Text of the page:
Battle of Midway
Before the Battle of Midway, at the Battle of Coral Sea, the USS Yorktown was sunk by Japanese torpedo bombers and caused the number of Americans present at the battle of Midway to be reduced by a third.
The superiority of the Japanese advanced fighter plane technology gave the Japanese forces an overwhelming advantage. US naval forces were unable to locate and engage the Japanese carriers. This gave the Japanese sufficient time to organize their forces and strike at the American fleet, sinking the USS Enterprise and severely damaging the carrier Hornet. Admiral Spruance is killed in the aerial bombardment on his flagship. Midway Island is successfully invaded, and the Japanese make use of the surviving airfield to launch air raids over Oahu in the Hawaiian Islands.
Soon afterwards, in July of 1942, Admiral Isoroku Yamamoto successfully led the invasion of New Caledonia, Samoa and Fiji. This was coupled with Admiral Chiuchi's strike on the Aleutian Islands, which was also a success. American resistance in both areas was severely reduced by the loss of the remainder of its naval power at Midway.
Resistance by the Island Defense Battalion of the U.S. Marine Corps at Pago Pago was epic. A small unit of the survivors of 3rd company established a stronghold in the Sadie Thompson Hotel and held off over 500 Japanese troops of the 2nd Kure Kaigun Rikusentai, for three days before the Marines surrendered. The surviving 14 Marines were executed, and a retaliation targeting the population of Tuituila rivaled the atrocities of Nanking.
Invasion of Hawaii
From August 30th to September 7th of 1942, Japan conducted its invasion of Hawaii. The battle was long and arduous. The bulk of the remaining Pacific American forces were stationed on Oahu, Maui and the big island of Hawaii, but the lack of logistical support from mainland America and the overwhelming size of the surrounding Japanese invasion fleet caused the Americans to capitulate. The last American troops surrendered in Lahaina, Maui, TH, on September 7th, 1942. In total, 26,000 Americans were lost in the defense of the Territory of Hawaii.
Forced to the negotiation table after losing the Territory of Hawaii and the Aleutian Islands, Japanese and American forces agreed to meet in Vladivostok, USSR in order to discuss a ceasefire. The Soviet Union, wishing to avoid a two-front war, and aware of the symbolism of the United States facilitating the end of the 1905 Russo-Japanese war, was quick to intervene and help negotiate peace.
The "Japanization" of the Hawaiian Islands is quick and ruthless. The coronation of King Kamehameha VI on November 3rd, 1942 and the simultaneous inclusion of the Kingdom of Hawaii into the Japanese Empire sealed the fate of the island chain stretching from Midway to the big island of Hawaii, and at the same time, the fate of the western Pacific Ocean.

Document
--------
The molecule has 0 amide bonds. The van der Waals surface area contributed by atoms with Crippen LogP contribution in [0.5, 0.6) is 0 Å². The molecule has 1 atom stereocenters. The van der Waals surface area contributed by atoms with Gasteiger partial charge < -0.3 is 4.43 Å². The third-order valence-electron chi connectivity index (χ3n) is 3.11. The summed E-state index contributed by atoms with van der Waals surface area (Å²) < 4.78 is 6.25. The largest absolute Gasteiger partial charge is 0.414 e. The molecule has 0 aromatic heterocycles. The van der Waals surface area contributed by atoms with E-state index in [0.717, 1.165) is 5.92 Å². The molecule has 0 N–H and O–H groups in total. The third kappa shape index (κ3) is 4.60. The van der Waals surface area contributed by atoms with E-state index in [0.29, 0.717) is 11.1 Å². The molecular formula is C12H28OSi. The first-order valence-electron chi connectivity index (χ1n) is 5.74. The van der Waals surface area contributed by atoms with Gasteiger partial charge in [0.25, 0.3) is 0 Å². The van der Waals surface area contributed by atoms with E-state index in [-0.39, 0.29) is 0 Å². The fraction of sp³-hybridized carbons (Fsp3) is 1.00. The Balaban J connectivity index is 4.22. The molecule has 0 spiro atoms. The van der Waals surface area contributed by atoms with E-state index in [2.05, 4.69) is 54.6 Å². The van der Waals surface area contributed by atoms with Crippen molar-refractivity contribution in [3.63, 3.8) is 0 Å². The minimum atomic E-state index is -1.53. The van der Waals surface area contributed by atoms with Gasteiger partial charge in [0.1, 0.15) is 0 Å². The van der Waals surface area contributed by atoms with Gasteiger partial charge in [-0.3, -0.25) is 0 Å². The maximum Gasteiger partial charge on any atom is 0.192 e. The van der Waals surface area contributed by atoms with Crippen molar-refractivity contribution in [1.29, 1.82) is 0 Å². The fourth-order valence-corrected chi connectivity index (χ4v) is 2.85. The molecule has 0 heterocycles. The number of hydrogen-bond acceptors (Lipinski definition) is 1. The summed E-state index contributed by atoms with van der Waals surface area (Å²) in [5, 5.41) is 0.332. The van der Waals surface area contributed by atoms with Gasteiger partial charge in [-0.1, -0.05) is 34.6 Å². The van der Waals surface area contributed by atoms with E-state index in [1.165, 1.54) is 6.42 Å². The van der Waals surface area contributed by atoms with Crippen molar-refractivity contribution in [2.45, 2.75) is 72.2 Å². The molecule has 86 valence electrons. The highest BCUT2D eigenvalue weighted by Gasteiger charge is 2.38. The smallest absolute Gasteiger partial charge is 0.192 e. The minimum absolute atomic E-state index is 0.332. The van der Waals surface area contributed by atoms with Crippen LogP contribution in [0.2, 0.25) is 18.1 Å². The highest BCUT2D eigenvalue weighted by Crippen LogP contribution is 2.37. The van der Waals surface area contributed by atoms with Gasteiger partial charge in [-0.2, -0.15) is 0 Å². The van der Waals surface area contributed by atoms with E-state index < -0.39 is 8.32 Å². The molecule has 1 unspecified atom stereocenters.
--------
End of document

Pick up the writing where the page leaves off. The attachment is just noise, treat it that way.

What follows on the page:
On December 7th, 1942, the Cartagena Entente is signed, creating a co-defense treaty between the Empire of Japan and Colombia.
Meanwhile, Japan is busy consolidating and solidifying its power in the Pacific. On February 2nd, Japanese forces destroyed the last remaining resistance on the island of New Guinea, leaving Australia and New Zealand vulnerable to attack. Australia calls on the United States for aid, but the US does not wish to fight a naval battle with so few remaining ships. Instead, America sends 10,000 infantry troops that will fight under the Australian flag in the event of a Japanese invasion.
Invasion of Australia
On April 22nd, 1943, the Japanese made twin landings at Weipa and Darwin In the Northern region of Australia. The Australian Defense Forces were ill-prepared for the ruthless and determined Japanese forces and were quickly forced out of the majority of Queensland and the Northern Territory within weeks. Aid from United States forces at this time was sadly limited, as they were confined to protecting Canberra, Sydney and Melbourne on the southeastern coast. The only true resistance met by Japanese forces in the western part of Australia occurred at Perth, but was quickly subdued by a Japanese naval bombardment of the city. In the major cities, the fighting was more intense. The US garrisons would not give up their posts as easily as the ADF. However, a lack of supplies and support forced the US and ADF forces back to a small area surrounding the capital city, Canberra.
The Christmas Agreement
On Christmas Day, 1943, British, Australian and Japanese delegates met in Adelaide and signed a temporary ceasefire, which was effective until a permanent treaty could be decided upon. The United States was also reprimanded for its actions at the meeting and was forced to pay $500 million in war reparations, even though no American representatives had been present at the meeting.
Treaty of Peking
On February 19th, 1944, Japanese, Australian, British, Vichy French, German, and Portuguese officials met in Peking in order to negotiate a permanent peace treaty. One week later, on February 26th, they signed the Treaty of Peking. In the treaty, Japan agreed to return sovereign control of Australia. However, the British Commonwealth and allied nations had to recognize the permanent annexations of the Japanese Empire. All possessions of the European nations and Australia, including Hong Kong, Macao, Tonkin, Annam, and Cochin, along with Burma, the Dutch East Indies, and Malaya are permanently ceded to the Japanese Empire. With the exception of Australia and New Zealand, Japan now controls the entire Pacific Ocean and south and central eastern mainland Asia, in the Greater Pan Asian-Pacific Co-Prosperity Sphere. Japan is now the known as the Empire of Nehon, Manchukuo, Siam, Hawaii and Great Nesia.